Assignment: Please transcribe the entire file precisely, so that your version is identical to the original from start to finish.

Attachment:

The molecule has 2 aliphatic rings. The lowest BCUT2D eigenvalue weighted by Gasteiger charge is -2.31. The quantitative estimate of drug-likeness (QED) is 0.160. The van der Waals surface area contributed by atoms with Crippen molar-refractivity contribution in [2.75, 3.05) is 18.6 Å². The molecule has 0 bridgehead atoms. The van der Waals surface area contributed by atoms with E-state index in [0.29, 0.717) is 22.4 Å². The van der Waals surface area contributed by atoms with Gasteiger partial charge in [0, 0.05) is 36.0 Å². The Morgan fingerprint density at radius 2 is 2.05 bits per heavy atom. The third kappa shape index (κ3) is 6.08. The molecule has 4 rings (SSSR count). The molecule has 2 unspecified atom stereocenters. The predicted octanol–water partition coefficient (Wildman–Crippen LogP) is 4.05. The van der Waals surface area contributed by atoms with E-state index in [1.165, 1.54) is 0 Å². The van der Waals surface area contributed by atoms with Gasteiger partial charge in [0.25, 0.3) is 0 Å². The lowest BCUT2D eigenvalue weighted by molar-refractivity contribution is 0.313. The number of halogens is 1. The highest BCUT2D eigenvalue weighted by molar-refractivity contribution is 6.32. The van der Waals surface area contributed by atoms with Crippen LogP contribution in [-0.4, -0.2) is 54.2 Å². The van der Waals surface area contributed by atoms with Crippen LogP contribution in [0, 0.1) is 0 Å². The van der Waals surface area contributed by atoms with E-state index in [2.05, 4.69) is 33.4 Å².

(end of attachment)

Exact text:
The molecule has 2 aliphatic rings. The lowest BCUT2D eigenvalue weighted by Gasteiger charge is -2.31. The quantitative estimate of drug-likeness (QED) is 0.160. The van der Waals surface area contributed by atoms with Crippen molar-refractivity contribution in [2.75, 3.05) is 18.6 Å². The molecule has 0 bridgehead atoms. The van der Waals surface area contributed by atoms with E-state index in [0.29, 0.717) is 22.4 Å². The van der Waals surface area contributed by atoms with Gasteiger partial charge in [0, 0.05) is 36.0 Å². The Morgan fingerprint density at radius 2 is 2.05 bits per heavy atom. The third kappa shape index (κ3) is 6.08. The molecule has 4 rings (SSSR count). The molecule has 2 unspecified atom stereocenters. The predicted octanol–water partition coefficient (Wildman–Crippen LogP) is 4.05. The van der Waals surface area contributed by atoms with E-state index in [1.165, 1.54) is 0 Å². The van der Waals surface area contributed by atoms with Gasteiger partial charge in [0.25, 0.3) is 0 Å². The lowest BCUT2D eigenvalue weighted by molar-refractivity contribution is 0.313. The number of halogens is 1. The highest BCUT2D eigenvalue weighted by molar-refractivity contribution is 6.32. The van der Waals surface area contributed by atoms with Crippen LogP contribution in [-0.4, -0.2) is 54.2 Å². The van der Waals surface area contributed by atoms with Crippen LogP contribution in [0, 0.1) is 0 Å². The van der Waals surface area contributed by atoms with E-state index in [2.05, 4.69) is 33.4 Å².